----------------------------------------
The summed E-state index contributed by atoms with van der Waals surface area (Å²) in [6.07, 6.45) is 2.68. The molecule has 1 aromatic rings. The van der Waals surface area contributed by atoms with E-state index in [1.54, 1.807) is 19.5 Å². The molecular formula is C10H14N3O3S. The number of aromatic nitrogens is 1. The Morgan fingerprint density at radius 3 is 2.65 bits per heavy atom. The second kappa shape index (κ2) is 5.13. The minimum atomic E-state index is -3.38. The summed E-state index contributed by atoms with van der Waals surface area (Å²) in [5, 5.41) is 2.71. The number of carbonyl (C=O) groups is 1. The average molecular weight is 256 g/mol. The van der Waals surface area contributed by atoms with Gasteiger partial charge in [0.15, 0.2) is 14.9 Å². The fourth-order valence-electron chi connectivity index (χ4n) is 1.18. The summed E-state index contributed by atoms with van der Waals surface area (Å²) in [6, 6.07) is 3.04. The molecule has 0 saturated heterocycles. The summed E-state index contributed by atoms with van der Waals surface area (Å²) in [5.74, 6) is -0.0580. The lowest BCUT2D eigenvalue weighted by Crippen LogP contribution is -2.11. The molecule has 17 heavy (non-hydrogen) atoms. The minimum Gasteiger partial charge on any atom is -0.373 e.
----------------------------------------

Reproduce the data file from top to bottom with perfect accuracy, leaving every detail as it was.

The summed E-state index contributed by atoms with van der Waals surface area (Å²) in [6.07, 6.45) is 2.68. The molecule has 1 aromatic rings. The van der Waals surface area contributed by atoms with E-state index in [1.54, 1.807) is 19.5 Å². The molecular formula is C10H14N3O3S. The number of aromatic nitrogens is 1. The Morgan fingerprint density at radius 3 is 2.65 bits per heavy atom. The second kappa shape index (κ2) is 5.13. The minimum atomic E-state index is -3.38. The summed E-state index contributed by atoms with van der Waals surface area (Å²) in [5, 5.41) is 2.71. The number of carbonyl (C=O) groups is 1. The average molecular weight is 256 g/mol. The van der Waals surface area contributed by atoms with Gasteiger partial charge in [0.15, 0.2) is 14.9 Å². The fourth-order valence-electron chi connectivity index (χ4n) is 1.18. The summed E-state index contributed by atoms with van der Waals surface area (Å²) in [6, 6.07) is 3.04. The molecule has 0 saturated heterocycles. The summed E-state index contributed by atoms with van der Waals surface area (Å²) in [5.74, 6) is -0.0580. The lowest BCUT2D eigenvalue weighted by Crippen LogP contribution is -2.11. The molecule has 17 heavy (non-hydrogen) atoms. The minimum Gasteiger partial charge on any atom is -0.373 e.